'Nightwoods' evokes a sense of (a scary) place
Book review: "Nightwoods," the new novel by Charles Frazier ("Cold Mountain"), is also set in the American South, this time a "hillbilly mountain town" in the 1960s. The story pivots around Luce, an emotionally scarred 20-something who works as the caretaker of an abandoned lakeside lodge.
Special to The Seattle Times
'Nightwoods: A Novel'
by Charles Frazier
Random House, 259 pp., $26
Charles Frazier has made his name as a novelist by exploring the history of the American South, starting with his extraordinarily successful saga about the Civil War, "Cold Mountain." His second work of fiction, "Thirteen Moons," locked onto the American frontier of coonskin caps and bigger-than-life characters.
Now, in "Nightwoods," he shifts to the mid-20th century and Flannery O'Connor territory. It was O'Connor, after all, whose work showed how violence and blood are as much a part of the region as its red clay soil.
The title is a tipoff to how much a sense of place matters in this novel. In fact, Frazier turns the landscape into the book's most convincing character, evoking its hills and dales, laurels and hemlocks, tobacco leaves and cabbages with "dusty green outer leaves veined like the back of an old man's hand."
As for the people, they are an uncompromising sort, delivered in less lyrical terms that suggest just how mundane their lives are. The setting is a "hillbilly mountain town," a backwater still emerging from the 1960s. Around these parts, you'll still find "hog killings, oil lamps, fetching water, outhouses, and all that other old business."
The story pivots around Luce, an emotionally scarred 20-something who works as the caretaker of an abandoned lakeside lodge. In high school, she was beauty-queen material. Subsequently, she chose a hermit's life — a solitude that's suddenly broken when she inherits her murdered sister Lily's children, Dolores and Frank.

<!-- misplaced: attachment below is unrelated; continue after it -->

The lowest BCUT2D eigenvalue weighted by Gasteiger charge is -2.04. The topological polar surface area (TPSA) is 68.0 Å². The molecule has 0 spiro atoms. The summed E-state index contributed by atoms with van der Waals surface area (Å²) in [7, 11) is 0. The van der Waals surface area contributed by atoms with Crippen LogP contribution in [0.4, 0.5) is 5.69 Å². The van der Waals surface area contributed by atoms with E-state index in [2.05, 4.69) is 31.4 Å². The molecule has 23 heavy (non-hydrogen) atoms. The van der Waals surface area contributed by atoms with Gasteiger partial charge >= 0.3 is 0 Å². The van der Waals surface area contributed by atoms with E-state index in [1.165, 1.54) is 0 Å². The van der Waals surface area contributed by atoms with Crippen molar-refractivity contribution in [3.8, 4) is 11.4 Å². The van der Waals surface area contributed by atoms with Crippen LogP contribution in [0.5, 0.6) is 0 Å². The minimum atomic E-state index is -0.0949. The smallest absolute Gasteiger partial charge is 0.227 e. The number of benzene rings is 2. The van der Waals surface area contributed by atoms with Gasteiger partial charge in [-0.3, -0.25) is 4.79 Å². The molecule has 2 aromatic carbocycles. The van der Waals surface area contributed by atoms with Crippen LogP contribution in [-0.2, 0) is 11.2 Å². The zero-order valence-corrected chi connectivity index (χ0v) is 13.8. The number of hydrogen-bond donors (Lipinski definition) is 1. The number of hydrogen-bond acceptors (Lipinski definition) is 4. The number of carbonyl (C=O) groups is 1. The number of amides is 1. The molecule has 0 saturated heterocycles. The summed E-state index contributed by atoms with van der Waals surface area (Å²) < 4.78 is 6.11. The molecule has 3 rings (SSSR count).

They're a pair of pyromaniac twins who demand her full attention just to keep them from burning down the lodge.
Two more new arrivals also rattle Luce's quiet existence: Stubblefield, grandson of the lodge's owner and heir, who comes to claim his assorted properties; and Bud, Lily's husband, who plans to snuff out the twins because they watched as he killed their mother.
Stubblefield, smitten with Luce, dons the white hat in the story. Bud, the kind who never does the right thing if the wrong is an option, grabs the town's lucrative bootlegging business and finds a perfect compatriot in Lit, the sheriff's deputy. Lit's connection to Luce and Lily is a contrivance but also suggests that the rural South is composed of some very small worlds.
In "Nightwoods," Frazier captures the cadences of this time and place, including a certain resigned acceptance. Lily busted out and paid a terrible price. Luce turned inward, instead.
Observing the twins, the surviving sister notes, "Repent was a lost word in their lexicon. They did what they did and moved forward despite whatever trail of ashes they left behind. And Luce wondered if maybe that was what they had to teach her ... . Nothing changes what already happened. It will always have happened. You either let it break you down or you don't."
Frazier's ability to set the scene and his empathy for Luce carry "Nightwoods" from beginning to end. Unfortunately, a predictable plot makes even the foreshadowing seem obvious. Early on, when Luce pulls out the razor Lit gave her on her 16th birthday, you know the sharp little gadget will play a bigger role before the story ends. When the twins run away, you know Bud will follow.
Like Frazier, Flannery O'Connor used foreshadowing and a sense of place to explore her characters' lives and limitations, including their ignorance and propensity for cruelty. "Nightwoods" seems to travel the same road but with more limited effect.
Ellen Emry Heltzel is a Portland writer and co-author of "Between the Covers: The Book Babes' Guide to a Woman's Reading Pleasures."
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